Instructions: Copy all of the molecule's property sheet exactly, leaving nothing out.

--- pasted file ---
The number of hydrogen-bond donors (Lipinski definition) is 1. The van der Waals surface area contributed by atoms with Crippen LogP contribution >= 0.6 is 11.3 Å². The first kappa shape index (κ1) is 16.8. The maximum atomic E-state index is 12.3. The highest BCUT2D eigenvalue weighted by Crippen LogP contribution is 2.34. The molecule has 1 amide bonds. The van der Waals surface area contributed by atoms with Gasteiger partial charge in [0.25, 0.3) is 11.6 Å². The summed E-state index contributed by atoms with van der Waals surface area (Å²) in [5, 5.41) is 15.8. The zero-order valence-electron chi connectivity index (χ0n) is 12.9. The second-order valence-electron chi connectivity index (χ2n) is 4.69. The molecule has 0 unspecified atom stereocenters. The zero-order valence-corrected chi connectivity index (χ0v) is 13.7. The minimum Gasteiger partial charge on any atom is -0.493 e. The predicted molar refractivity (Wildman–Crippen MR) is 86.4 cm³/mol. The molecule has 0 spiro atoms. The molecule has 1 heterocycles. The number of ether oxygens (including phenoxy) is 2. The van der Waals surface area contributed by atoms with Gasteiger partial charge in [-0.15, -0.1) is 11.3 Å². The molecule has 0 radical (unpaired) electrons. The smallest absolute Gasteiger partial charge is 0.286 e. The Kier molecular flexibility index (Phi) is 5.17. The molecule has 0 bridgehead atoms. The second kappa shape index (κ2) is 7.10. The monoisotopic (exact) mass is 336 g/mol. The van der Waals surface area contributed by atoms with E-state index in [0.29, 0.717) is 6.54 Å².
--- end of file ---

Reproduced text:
The number of hydrogen-bond donors (Lipinski definition) is 1. The van der Waals surface area contributed by atoms with Crippen LogP contribution >= 0.6 is 11.3 Å². The first kappa shape index (κ1) is 16.8. The maximum atomic E-state index is 12.3. The highest BCUT2D eigenvalue weighted by Crippen LogP contribution is 2.34. The molecule has 1 amide bonds. The van der Waals surface area contributed by atoms with Gasteiger partial charge in [0.25, 0.3) is 11.6 Å². The summed E-state index contributed by atoms with van der Waals surface area (Å²) in [5, 5.41) is 15.8. The zero-order valence-electron chi connectivity index (χ0n) is 12.9. The second-order valence-electron chi connectivity index (χ2n) is 4.69. The molecule has 0 unspecified atom stereocenters. The zero-order valence-corrected chi connectivity index (χ0v) is 13.7. The minimum Gasteiger partial charge on any atom is -0.493 e. The predicted molar refractivity (Wildman–Crippen MR) is 86.4 cm³/mol. The molecule has 0 spiro atoms. The molecule has 1 heterocycles. The number of ether oxygens (including phenoxy) is 2. The van der Waals surface area contributed by atoms with Gasteiger partial charge in [-0.15, -0.1) is 11.3 Å². The molecule has 0 radical (unpaired) electrons. The smallest absolute Gasteiger partial charge is 0.286 e. The Kier molecular flexibility index (Phi) is 5.17. The molecule has 0 bridgehead atoms. The second kappa shape index (κ2) is 7.10. The monoisotopic (exact) mass is 336 g/mol. The van der Waals surface area contributed by atoms with E-state index in [0.29, 0.717) is 6.54 Å².